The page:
Importantly, there was no difference in the recurrence rate or breast cancer prognosis between patients who had a Mirena and those who did not.

As a gynaecological oncologist, I would be interested if Mirena would be effective to reduce the risk of endometrial cancer in women who are at very high risk (such as Lynch carriers)? Patients with breast cancer have a 150% increased risk of endometrial cancer compared to the general population.

Wouldn't it be great to know if we should recommend the Mirena to breast cancer patients who are on Tamoxifen to minimise their endometrial cancer risk. Wouldn't it be great to know if we should recommend Mirena to obese and very obese women who are on medication for hypertension and/or diabetes and quite likely will develop endometrial cancer in the future. I would also love to know if Mirena is effective to protect Lynch carriers from develoiping endometrial cancer. 

Our randomised feMME trial examining Mirena ± Mirena and weight loss ± Mirena and Metformin hast started, has been modified and version 2 will kick off very soon. I will keep you updated. We will enrol patients (public and privately insured) in Queensland first to make sure that all our processes are in place and working. After a couple of months we will then be able to also enrol patients from all other states and internationally if gynaecologists are interested.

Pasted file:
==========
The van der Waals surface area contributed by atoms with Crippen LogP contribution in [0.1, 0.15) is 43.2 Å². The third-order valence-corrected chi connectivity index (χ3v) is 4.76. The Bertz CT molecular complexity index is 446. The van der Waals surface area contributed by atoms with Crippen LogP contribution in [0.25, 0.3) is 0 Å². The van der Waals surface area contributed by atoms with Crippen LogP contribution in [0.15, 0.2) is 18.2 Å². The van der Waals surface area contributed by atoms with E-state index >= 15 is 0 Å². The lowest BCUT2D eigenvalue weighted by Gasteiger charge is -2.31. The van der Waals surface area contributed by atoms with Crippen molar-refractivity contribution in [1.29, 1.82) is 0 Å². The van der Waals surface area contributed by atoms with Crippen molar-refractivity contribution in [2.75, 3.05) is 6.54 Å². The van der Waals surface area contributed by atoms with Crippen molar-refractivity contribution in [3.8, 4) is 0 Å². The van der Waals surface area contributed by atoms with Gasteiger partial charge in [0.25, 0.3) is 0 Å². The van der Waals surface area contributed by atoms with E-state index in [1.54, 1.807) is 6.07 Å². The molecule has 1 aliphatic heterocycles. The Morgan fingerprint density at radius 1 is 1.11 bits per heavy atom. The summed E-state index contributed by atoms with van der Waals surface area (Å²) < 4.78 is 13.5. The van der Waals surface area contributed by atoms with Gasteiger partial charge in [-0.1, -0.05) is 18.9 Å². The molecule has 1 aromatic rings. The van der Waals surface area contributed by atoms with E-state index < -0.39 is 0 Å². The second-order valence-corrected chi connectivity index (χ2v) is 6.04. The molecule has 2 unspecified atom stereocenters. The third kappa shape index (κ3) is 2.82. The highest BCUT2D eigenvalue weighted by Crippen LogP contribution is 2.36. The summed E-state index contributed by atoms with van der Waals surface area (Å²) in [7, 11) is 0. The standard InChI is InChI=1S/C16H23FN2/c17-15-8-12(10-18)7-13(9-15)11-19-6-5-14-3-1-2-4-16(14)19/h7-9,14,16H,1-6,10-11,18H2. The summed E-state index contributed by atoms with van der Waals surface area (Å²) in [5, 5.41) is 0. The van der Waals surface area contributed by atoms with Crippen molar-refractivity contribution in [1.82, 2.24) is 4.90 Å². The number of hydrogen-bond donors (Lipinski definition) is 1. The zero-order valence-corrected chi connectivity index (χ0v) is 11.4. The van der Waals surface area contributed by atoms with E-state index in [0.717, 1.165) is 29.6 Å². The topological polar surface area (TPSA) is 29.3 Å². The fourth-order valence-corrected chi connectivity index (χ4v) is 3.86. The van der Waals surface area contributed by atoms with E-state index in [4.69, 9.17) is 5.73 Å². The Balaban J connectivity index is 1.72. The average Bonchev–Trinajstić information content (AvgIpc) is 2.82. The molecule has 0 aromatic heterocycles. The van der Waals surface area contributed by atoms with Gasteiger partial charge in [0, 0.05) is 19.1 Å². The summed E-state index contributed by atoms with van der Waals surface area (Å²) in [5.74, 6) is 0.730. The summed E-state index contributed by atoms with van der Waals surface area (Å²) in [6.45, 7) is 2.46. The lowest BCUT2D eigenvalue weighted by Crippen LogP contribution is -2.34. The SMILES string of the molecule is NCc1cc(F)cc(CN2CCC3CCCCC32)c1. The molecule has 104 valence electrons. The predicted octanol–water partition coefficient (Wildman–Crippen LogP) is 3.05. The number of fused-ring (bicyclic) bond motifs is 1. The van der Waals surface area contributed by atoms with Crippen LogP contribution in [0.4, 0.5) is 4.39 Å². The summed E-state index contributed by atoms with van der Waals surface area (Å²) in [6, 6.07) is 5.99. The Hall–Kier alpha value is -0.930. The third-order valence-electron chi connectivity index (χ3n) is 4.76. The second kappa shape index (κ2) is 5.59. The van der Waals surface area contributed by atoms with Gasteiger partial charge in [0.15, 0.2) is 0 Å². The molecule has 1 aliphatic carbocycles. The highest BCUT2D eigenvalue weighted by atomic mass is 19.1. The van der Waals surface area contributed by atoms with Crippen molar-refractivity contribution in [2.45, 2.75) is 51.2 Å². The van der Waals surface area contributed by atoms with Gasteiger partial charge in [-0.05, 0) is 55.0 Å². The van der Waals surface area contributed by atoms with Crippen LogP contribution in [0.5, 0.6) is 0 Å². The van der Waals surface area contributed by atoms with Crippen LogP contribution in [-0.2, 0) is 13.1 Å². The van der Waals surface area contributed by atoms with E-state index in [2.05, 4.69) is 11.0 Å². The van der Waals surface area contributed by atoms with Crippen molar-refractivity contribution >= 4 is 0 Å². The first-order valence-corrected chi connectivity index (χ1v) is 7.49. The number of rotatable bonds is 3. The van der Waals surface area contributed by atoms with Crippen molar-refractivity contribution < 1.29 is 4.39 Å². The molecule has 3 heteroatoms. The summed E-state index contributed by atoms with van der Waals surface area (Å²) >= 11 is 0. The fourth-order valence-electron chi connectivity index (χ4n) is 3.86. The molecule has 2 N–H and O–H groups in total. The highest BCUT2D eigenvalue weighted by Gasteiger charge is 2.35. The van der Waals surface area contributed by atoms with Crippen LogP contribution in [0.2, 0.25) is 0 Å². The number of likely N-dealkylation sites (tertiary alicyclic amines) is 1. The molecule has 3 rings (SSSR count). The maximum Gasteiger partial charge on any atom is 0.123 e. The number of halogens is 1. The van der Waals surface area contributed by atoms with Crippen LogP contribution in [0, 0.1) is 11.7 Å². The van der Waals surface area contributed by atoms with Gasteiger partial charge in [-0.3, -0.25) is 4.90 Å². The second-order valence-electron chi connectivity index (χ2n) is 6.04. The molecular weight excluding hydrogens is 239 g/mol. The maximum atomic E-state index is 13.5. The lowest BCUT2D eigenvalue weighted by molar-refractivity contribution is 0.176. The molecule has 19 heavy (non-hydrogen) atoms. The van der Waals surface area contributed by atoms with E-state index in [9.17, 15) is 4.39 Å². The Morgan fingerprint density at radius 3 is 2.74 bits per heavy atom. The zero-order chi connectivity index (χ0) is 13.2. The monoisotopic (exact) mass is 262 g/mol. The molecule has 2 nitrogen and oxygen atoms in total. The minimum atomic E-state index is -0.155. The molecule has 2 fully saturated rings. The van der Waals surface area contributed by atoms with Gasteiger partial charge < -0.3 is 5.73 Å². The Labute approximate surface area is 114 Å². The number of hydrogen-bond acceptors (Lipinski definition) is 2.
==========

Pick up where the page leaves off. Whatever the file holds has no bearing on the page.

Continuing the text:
Imagine if women diagnosed with endometrial cancer would not have to have a major operation and could be treated in your clinic. 

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  • Andreas Obermair 10/06/2013 6:53pm (11 years ago)

    There is no such information available for Lynch patients. We looked at endometrial cancer and endometrial hyperplasia with atypia (which is a precancerous condition). In treating patients (this is not prevention) we had a 70% complete pathological response rate. We also know that recurrences are common after removal of Mirena.
    In the setting of endometrial cancer prevention I suspect that we will need very large numbers of patients and we probably won't be able to do that study with Lynch patients alone.
    Our group is currently looking into such a study but we are limited by funds. The study I am thinking of could possibly completed within 12 months.

  • margaret 09/06/2013 10:40pm (11 years ago)

    What information is available about the long term prognosis of endometrial hyperplasia with atypia with
    Mirena IUS rather than hysterectomy?

  • Dirk R G Janssens 09/06/2013 12:30am (11 years ago)

    Dear Collegue,
    Congratulations for embarking this issue. Yes it would be great to know the quantitative impact on prevention by inserting whatever type of IUS delivering a daily dose of 20 mcg of LNG during 5 to 10 y in high and moderate risk patients for endometrial cancer. Only a well conducted interventional study will be able to tell this. Waiting for Godot ? I already posted a comment on LinkedIn discussion in the 'Controversies ... ' group, referring to our own (very modest) contribution in this field. Please contact Dirk Wildemeersch ( ) if you want to know more about the publication, which is in preparation. Thanks for keeping me / us informed about your results. Confraternally.